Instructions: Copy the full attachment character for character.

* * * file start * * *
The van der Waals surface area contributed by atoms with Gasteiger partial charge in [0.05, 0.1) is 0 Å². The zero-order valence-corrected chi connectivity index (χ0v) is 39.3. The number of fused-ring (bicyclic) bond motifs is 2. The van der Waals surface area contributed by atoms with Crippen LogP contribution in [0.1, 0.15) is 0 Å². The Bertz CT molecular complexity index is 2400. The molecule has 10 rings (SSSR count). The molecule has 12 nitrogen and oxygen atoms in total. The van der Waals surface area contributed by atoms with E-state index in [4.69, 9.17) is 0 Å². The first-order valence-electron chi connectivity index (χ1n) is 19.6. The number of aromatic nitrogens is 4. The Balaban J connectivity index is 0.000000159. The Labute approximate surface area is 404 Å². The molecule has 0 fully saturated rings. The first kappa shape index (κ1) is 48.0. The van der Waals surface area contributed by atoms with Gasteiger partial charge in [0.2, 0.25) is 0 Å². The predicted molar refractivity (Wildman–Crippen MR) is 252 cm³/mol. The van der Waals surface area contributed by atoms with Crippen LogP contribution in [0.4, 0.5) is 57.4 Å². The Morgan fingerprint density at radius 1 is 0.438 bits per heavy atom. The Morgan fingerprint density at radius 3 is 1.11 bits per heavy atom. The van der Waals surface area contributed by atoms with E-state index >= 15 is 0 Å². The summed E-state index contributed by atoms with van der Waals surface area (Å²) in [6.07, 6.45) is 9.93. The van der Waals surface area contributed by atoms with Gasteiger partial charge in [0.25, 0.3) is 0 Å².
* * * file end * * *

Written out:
The van der Waals surface area contributed by atoms with Gasteiger partial charge in [0.05, 0.1) is 0 Å². The zero-order valence-corrected chi connectivity index (χ0v) is 39.3. The number of fused-ring (bicyclic) bond motifs is 2. The van der Waals surface area contributed by atoms with Crippen LogP contribution in [0.1, 0.15) is 0 Å². The Bertz CT molecular complexity index is 2400. The molecule has 10 rings (SSSR count). The molecule has 12 nitrogen and oxygen atoms in total. The van der Waals surface area contributed by atoms with E-state index in [4.69, 9.17) is 0 Å². The first-order valence-electron chi connectivity index (χ1n) is 19.6. The number of aromatic nitrogens is 4. The Balaban J connectivity index is 0.000000159. The Labute approximate surface area is 404 Å². The molecule has 0 fully saturated rings. The first kappa shape index (κ1) is 48.0. The van der Waals surface area contributed by atoms with Gasteiger partial charge in [0.2, 0.25) is 0 Å². The predicted molar refractivity (Wildman–Crippen MR) is 252 cm³/mol. The van der Waals surface area contributed by atoms with Crippen LogP contribution in [0.4, 0.5) is 57.4 Å². The Morgan fingerprint density at radius 1 is 0.438 bits per heavy atom. The Morgan fingerprint density at radius 3 is 1.11 bits per heavy atom. The van der Waals surface area contributed by atoms with E-state index >= 15 is 0 Å². The summed E-state index contributed by atoms with van der Waals surface area (Å²) in [6.07, 6.45) is 9.93. The van der Waals surface area contributed by atoms with Gasteiger partial charge in [0.25, 0.3) is 0 Å².